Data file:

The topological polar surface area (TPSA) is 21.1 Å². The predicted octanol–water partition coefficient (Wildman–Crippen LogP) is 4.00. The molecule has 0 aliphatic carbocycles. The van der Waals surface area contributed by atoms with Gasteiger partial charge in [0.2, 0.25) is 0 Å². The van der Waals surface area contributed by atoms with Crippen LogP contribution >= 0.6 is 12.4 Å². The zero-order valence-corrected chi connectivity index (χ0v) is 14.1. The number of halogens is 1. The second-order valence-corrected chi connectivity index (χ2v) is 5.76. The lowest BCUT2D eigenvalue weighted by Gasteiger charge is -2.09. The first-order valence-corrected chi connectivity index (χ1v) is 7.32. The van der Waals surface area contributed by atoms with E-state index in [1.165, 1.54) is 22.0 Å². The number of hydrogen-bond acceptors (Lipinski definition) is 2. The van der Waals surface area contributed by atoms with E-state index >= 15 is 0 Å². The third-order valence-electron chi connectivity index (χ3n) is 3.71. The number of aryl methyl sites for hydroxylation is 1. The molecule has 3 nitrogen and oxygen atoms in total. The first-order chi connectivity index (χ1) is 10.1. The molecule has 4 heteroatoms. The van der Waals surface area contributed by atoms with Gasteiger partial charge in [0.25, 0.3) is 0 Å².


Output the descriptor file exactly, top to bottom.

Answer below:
The topological polar surface area (TPSA) is 21.1 Å². The predicted octanol–water partition coefficient (Wildman–Crippen LogP) is 4.00. The molecule has 0 aliphatic carbocycles. The van der Waals surface area contributed by atoms with Gasteiger partial charge in [0.2, 0.25) is 0 Å². The van der Waals surface area contributed by atoms with Crippen LogP contribution >= 0.6 is 12.4 Å². The zero-order valence-corrected chi connectivity index (χ0v) is 14.1. The number of halogens is 1. The second-order valence-corrected chi connectivity index (χ2v) is 5.76. The lowest BCUT2D eigenvalue weighted by Gasteiger charge is -2.09. The first-order valence-corrected chi connectivity index (χ1v) is 7.32. The van der Waals surface area contributed by atoms with E-state index in [1.165, 1.54) is 22.0 Å². The number of hydrogen-bond acceptors (Lipinski definition) is 2. The van der Waals surface area contributed by atoms with E-state index >= 15 is 0 Å². The third-order valence-electron chi connectivity index (χ3n) is 3.71. The number of aryl methyl sites for hydroxylation is 1. The molecule has 3 nitrogen and oxygen atoms in total. The first-order chi connectivity index (χ1) is 10.1. The molecule has 4 heteroatoms. The van der Waals surface area contributed by atoms with Gasteiger partial charge in [0.25, 0.3) is 0 Å².